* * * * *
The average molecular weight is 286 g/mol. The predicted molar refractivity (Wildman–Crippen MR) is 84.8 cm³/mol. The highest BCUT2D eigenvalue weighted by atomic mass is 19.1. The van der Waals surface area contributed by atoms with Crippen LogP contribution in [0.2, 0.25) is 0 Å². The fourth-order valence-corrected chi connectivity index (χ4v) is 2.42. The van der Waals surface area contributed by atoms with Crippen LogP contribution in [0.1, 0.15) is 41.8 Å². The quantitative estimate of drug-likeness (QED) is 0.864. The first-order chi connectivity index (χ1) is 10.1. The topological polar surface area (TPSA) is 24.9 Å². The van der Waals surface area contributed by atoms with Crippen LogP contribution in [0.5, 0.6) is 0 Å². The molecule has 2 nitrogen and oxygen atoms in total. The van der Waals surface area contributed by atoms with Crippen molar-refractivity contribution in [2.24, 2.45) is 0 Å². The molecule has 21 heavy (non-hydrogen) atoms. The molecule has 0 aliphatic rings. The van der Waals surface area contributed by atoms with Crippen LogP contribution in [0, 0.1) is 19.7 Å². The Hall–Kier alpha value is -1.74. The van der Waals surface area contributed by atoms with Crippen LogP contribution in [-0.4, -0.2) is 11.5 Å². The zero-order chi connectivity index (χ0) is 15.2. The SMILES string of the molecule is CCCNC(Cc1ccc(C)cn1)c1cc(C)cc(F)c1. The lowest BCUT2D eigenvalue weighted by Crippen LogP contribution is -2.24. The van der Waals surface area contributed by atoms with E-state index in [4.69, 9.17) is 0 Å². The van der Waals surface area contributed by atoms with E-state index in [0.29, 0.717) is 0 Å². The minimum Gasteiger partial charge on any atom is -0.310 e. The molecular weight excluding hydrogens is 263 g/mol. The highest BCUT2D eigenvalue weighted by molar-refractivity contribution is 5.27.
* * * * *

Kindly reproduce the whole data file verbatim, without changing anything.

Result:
The average molecular weight is 286 g/mol. The predicted molar refractivity (Wildman–Crippen MR) is 84.8 cm³/mol. The highest BCUT2D eigenvalue weighted by atomic mass is 19.1. The van der Waals surface area contributed by atoms with Crippen LogP contribution in [0.2, 0.25) is 0 Å². The fourth-order valence-corrected chi connectivity index (χ4v) is 2.42. The van der Waals surface area contributed by atoms with Crippen LogP contribution in [0.1, 0.15) is 41.8 Å². The quantitative estimate of drug-likeness (QED) is 0.864. The first-order chi connectivity index (χ1) is 10.1. The topological polar surface area (TPSA) is 24.9 Å². The van der Waals surface area contributed by atoms with Crippen LogP contribution in [0.5, 0.6) is 0 Å². The molecule has 2 nitrogen and oxygen atoms in total. The van der Waals surface area contributed by atoms with Crippen molar-refractivity contribution in [2.24, 2.45) is 0 Å². The molecule has 21 heavy (non-hydrogen) atoms. The molecule has 0 aliphatic rings. The van der Waals surface area contributed by atoms with Crippen LogP contribution in [0, 0.1) is 19.7 Å². The Hall–Kier alpha value is -1.74. The van der Waals surface area contributed by atoms with Crippen LogP contribution in [-0.4, -0.2) is 11.5 Å². The zero-order chi connectivity index (χ0) is 15.2. The SMILES string of the molecule is CCCNC(Cc1ccc(C)cn1)c1cc(C)cc(F)c1. The lowest BCUT2D eigenvalue weighted by Crippen LogP contribution is -2.24. The van der Waals surface area contributed by atoms with E-state index in [4.69, 9.17) is 0 Å². The van der Waals surface area contributed by atoms with E-state index in [0.29, 0.717) is 0 Å². The minimum Gasteiger partial charge on any atom is -0.310 e. The molecular weight excluding hydrogens is 263 g/mol. The highest BCUT2D eigenvalue weighted by molar-refractivity contribution is 5.27.